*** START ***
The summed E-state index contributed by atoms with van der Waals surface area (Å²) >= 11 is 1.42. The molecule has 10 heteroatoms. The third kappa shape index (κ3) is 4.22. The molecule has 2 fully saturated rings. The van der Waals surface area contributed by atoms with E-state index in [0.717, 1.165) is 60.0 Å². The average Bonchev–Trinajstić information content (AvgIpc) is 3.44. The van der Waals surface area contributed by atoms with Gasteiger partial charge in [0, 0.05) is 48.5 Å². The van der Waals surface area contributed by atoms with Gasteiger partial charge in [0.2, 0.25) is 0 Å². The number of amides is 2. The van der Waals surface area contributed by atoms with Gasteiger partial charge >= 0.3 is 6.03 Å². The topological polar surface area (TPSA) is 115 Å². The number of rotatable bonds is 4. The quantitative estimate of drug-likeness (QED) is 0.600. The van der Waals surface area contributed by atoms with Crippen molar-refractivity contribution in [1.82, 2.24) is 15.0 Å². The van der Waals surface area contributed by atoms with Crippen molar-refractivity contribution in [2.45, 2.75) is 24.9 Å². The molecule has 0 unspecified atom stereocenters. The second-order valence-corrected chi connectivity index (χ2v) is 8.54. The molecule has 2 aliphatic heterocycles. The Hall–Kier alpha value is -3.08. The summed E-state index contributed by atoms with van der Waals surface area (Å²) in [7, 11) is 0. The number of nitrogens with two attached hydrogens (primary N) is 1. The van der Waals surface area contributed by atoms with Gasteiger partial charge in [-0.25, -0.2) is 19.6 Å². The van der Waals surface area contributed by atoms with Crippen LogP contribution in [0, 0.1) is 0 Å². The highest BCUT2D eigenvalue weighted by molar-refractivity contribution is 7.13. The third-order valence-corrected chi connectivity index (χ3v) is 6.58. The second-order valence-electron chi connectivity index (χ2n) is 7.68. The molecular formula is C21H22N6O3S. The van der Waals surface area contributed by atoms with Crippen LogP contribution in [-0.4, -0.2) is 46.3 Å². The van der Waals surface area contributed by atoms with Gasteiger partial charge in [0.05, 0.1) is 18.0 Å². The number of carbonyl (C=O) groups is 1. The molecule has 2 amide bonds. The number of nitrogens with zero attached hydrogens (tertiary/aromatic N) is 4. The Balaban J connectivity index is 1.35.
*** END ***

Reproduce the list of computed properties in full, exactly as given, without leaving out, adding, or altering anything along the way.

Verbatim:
The summed E-state index contributed by atoms with van der Waals surface area (Å²) >= 11 is 1.42. The molecule has 10 heteroatoms. The third kappa shape index (κ3) is 4.22. The molecule has 2 fully saturated rings. The van der Waals surface area contributed by atoms with E-state index in [0.717, 1.165) is 60.0 Å². The average Bonchev–Trinajstić information content (AvgIpc) is 3.44. The van der Waals surface area contributed by atoms with Gasteiger partial charge in [0, 0.05) is 48.5 Å². The van der Waals surface area contributed by atoms with Gasteiger partial charge in [0.2, 0.25) is 0 Å². The number of amides is 2. The van der Waals surface area contributed by atoms with Gasteiger partial charge >= 0.3 is 6.03 Å². The topological polar surface area (TPSA) is 115 Å². The number of rotatable bonds is 4. The quantitative estimate of drug-likeness (QED) is 0.600. The van der Waals surface area contributed by atoms with Crippen molar-refractivity contribution in [1.82, 2.24) is 15.0 Å². The van der Waals surface area contributed by atoms with Crippen molar-refractivity contribution in [2.45, 2.75) is 24.9 Å². The molecule has 0 unspecified atom stereocenters. The second-order valence-corrected chi connectivity index (χ2v) is 8.54. The molecule has 2 aliphatic heterocycles. The Hall–Kier alpha value is -3.08. The summed E-state index contributed by atoms with van der Waals surface area (Å²) in [7, 11) is 0. The number of nitrogens with two attached hydrogens (primary N) is 1. The van der Waals surface area contributed by atoms with Gasteiger partial charge in [-0.25, -0.2) is 19.6 Å². The van der Waals surface area contributed by atoms with Crippen LogP contribution in [0, 0.1) is 0 Å². The highest BCUT2D eigenvalue weighted by molar-refractivity contribution is 7.13. The third-order valence-corrected chi connectivity index (χ3v) is 6.58. The second-order valence-electron chi connectivity index (χ2n) is 7.68. The molecular formula is C21H22N6O3S. The van der Waals surface area contributed by atoms with Crippen LogP contribution in [-0.4, -0.2) is 46.3 Å². The van der Waals surface area contributed by atoms with Gasteiger partial charge in [0.05, 0.1) is 18.0 Å². The number of carbonyl (C=O) groups is 1. The molecule has 2 amide bonds. The number of nitrogens with zero attached hydrogens (tertiary/aromatic N) is 4. The Balaban J connectivity index is 1.35.